The Learning Salon is a place where I share a bit about what I’m reading each week. It’s modeled on the weekly gatherings of Maxine Greene, an educational philosopher, author, social activist and professor at Teachers College, held with students, colleagues, and friends in her Manhattan apartment. Like the Italian and French salons that preceded Greene’s, my goals are similar: to share ideas that inform, inspire, and challenge. I invite you to engage in this virtual Learning Salon with me.
Here are some articles and a book that got me thinking this week:
1. Karl Vanhemert’s article this past April in Wired, A Tool that Lets Designers Tweak iPhone Apps without Code. Rather than picking a side in the should we or shouldn’t we learn to code debate, Vanhemert offers us another perspective. He introduces us to Jaanus Kase and his product, Hone, a piece of software “that allows designers to tweak the appearance of iPhone and Mac apps instantly and dynamically, without messing with code.”
As an engineer working with designers, Kase recognized how much of a hassle it was for designers to make changes in their designs. Even minor changes required new build on the part of a developer. With Hone, designers can make the changes themselves. It’s not only empowering, but it means they don’t need to learn how to code. Vanhemert sums it up well when he writes: “It made me optimistic, at least momentarily, that someday we’ll build digital tools that demystify the process of building digital tools.”
What if, instead of fixating on learning how to code, we thought more about the kinds of tools we can build to take that perspective out of the equation? It opens up a whole new world of possibilities and potentially removes obstacles to innovation and creativity.
2. Another article related to programming that got me thinking this week was James Somers‘ Toolkits for the Mind. Somers does a terrific job taking us into the minds of several successful tech companies, like Google and Facebook, and helping us understand how their company cultures grew out of the programming languages they chose. He says, “Programming languages shape the way their users think—which helps explain how tech startups work and why they are able to reinvent themselves.”
Reading this article helped me reflect on how programming languages shape product and organizational cultures, especially as companies grow from startups to full-fledged. That shaping must inform hiring and company mission and philosophy. Is it a hacker culture or a carefully crafted culture? How can and do organizational cultures change over time if the programming language created one type of culture early on and now the organization needs to create another (going from hacker to more careful craftsmanship, say)? These are not only business and culture questions, they’re also philosophical questions.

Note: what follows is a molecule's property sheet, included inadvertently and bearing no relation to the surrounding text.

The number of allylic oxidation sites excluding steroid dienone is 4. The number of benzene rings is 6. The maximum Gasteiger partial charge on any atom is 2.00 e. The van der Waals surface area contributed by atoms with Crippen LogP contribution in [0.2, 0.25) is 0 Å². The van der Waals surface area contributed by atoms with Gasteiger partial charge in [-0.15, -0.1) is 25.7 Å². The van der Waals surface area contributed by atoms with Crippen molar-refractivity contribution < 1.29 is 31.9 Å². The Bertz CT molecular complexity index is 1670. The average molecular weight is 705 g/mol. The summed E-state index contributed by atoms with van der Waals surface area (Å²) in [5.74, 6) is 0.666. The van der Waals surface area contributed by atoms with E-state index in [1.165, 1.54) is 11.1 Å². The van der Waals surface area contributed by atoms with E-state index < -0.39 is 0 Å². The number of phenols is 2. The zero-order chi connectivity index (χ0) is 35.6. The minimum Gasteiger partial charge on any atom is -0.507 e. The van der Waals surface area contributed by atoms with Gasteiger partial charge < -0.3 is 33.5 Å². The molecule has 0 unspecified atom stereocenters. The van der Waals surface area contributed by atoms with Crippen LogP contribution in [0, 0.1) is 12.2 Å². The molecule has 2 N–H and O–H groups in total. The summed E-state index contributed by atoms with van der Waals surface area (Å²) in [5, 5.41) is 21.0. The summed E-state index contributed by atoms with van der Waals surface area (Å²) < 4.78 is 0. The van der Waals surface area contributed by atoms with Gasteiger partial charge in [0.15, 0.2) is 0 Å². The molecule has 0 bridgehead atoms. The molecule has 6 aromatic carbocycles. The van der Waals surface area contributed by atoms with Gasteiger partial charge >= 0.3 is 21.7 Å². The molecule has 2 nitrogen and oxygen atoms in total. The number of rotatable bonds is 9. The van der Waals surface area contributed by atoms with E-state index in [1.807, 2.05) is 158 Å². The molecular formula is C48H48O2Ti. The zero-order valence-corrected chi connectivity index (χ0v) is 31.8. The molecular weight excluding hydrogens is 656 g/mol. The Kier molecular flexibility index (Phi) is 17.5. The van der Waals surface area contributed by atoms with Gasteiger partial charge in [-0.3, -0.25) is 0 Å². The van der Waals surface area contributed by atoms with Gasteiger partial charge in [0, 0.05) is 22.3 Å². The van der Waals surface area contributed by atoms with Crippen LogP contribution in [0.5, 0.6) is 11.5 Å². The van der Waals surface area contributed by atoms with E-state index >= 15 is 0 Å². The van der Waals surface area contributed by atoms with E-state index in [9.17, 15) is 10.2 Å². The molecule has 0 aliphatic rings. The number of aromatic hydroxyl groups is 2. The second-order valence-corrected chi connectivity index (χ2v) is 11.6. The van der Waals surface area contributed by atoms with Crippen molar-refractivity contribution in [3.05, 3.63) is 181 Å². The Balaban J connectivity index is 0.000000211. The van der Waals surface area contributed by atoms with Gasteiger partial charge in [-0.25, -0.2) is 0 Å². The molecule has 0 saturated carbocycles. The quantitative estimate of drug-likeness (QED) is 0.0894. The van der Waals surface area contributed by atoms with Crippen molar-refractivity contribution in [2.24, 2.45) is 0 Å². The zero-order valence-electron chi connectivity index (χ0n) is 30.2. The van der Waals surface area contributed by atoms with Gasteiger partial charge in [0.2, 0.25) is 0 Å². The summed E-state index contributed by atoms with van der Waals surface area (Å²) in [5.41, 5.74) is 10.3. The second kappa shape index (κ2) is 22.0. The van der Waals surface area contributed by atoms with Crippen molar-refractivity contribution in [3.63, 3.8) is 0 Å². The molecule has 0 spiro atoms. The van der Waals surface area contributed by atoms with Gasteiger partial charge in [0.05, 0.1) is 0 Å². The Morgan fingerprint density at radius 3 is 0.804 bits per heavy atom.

3. Another article got me thinking about what all the coding and empowering tech tools are doing to us in all areas of our lives. The topic of “shadow work” came up in Craig Lambert’s 2011 NYTimes article, Our Unpaid, Extra Shadow Work. Lambert explains that Austrian philosopher and social critic first coined the term in 1981 in discussing all the unpaid labor “including, for example, housework — done in a wage-based economy.” Lambert writes a few things about “shadow work” in this article that I find interesting. First, he writes: “Digital technology — with its spam, e-mail, texting, smartphones and so on — is steadily ramping up the burden of shadow work for all whose lives revolve around its magnetic field.” Next, he contends that as the services we’d been accustomed to – help in actual stores, gas station attendants, and so on – have gone away, our agency has increased, but so has our fatigue. With all the added tech, we’re working more, say to respond to all the emails and spam and texting, but without those tech tasks being part of our jobs. They’re on top of them. Since 2011, the amount of shadow work has certainly increased, hence, Lambert’s recent book release on the same topic.
Lots to chew on, especially with all the articles and books out now on artificial intelligence and the growing economic impact. That’ll definitely be an upcoming Salon topic (probably more than one). Lots to think about there, especially when it comes to learning.
In the meantime, let me know what you’re reading and what you think about any of these topics.